A 2017 analysis of Connecticut’s law by Dr. Jeffrey Swanson found 762 risk warrants issued on the basis of risk for suicide or self-injury. Even though their guns were removed, 21 people still committed suicide. Six of those still found a gun to use in their death.

While gun right’s owners point to the study as proof ERPO's don’t stop suicides, supporters of the legislation point to the 741 people who are still alive. These supporters say the rate would have been much higher if they had been allowed to keep those weapons.

According to a nationwide study released this week by the APM Research Lab, more than three-fourths of American adults support family or police-initiated ERPO's. 

State Representative Matthew Wilson introduced House Bill 435 last legislative session to allow ERPOs in Georgia. The bill had five other co-sponsors, but never came up for discussion.

“It was assigned to the public safety committee where I think it was put in the bottom drawer of a desk that was locked. Never to be opened again,” said Wilson.

READ | Georgia House Bill 435

But in President Trump’s remarks after three mass shootings in one week earlier this August, the idea has gained momentum, not only in Georgia but across the country.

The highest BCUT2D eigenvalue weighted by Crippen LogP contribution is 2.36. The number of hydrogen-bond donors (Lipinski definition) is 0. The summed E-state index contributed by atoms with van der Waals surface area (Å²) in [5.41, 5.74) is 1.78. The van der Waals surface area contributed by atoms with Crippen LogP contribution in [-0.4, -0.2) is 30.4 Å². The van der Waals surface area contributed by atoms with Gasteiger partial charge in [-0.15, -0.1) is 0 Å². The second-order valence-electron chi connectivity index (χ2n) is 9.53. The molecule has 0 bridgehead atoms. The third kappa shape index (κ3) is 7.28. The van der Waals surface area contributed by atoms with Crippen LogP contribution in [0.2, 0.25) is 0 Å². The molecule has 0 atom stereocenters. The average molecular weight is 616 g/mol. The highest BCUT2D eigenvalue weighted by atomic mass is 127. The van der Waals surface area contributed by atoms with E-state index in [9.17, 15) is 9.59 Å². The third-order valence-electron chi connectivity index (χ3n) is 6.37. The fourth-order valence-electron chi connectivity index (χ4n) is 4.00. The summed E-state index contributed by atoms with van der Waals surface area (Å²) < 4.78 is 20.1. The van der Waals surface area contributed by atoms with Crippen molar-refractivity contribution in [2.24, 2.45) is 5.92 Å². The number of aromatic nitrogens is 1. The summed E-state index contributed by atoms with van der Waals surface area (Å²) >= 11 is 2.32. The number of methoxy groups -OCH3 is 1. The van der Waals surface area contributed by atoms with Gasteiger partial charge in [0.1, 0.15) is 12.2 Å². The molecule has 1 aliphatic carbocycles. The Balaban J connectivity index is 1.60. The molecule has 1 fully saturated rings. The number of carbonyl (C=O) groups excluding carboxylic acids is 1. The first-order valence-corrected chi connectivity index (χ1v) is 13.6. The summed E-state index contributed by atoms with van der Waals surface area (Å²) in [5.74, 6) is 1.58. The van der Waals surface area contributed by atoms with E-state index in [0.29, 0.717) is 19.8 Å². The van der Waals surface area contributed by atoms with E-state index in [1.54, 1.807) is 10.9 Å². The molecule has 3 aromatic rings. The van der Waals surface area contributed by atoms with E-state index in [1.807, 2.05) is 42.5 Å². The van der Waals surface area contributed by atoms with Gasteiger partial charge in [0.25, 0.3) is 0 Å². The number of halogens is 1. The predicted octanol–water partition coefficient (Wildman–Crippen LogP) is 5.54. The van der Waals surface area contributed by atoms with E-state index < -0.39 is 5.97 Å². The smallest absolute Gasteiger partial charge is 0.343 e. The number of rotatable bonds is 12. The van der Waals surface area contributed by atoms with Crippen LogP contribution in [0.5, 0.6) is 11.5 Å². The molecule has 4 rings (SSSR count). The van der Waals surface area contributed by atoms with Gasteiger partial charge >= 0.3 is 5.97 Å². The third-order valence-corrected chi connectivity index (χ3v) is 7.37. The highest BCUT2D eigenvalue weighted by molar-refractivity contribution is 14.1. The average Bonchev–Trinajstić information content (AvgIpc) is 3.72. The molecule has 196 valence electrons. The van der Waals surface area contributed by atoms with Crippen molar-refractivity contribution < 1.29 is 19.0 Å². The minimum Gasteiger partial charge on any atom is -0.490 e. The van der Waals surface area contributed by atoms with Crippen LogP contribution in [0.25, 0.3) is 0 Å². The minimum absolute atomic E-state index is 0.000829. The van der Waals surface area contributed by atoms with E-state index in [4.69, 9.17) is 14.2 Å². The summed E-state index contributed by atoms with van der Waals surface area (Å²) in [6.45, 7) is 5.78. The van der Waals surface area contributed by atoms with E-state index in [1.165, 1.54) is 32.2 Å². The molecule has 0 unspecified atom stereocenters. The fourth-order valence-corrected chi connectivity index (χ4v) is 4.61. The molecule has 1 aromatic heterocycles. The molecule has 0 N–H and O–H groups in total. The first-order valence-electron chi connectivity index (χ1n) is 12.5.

“We must make sure that those judged to pose a grave risk to public safety don’t have access to firearms,” said Mr. Trump.

Seventeen states and the District of Columbia already have red flag laws. They vary on who can petition the court and the kind of evidence required to get an ERPO.

Five states only allow law enforcement or states attorneys to file for an ERPO. Washington DC also allows mental health professionals to request an ERPO. Hawaii has the most open law, allowing family, law enforcement as well as educators, co-workers and medical professionals to file for a protection order.

RELATED: What are red flag gun laws?

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The bill introduced in Georgia only gives family members and law enforcement access to the courts. As for evidence, Wilson said it can include “verbal threats, threatening behavior, diagnosis of mental illness”. But he cautions it would take more than a hunch. A petitioner would need proof and likely the support of law enforcement.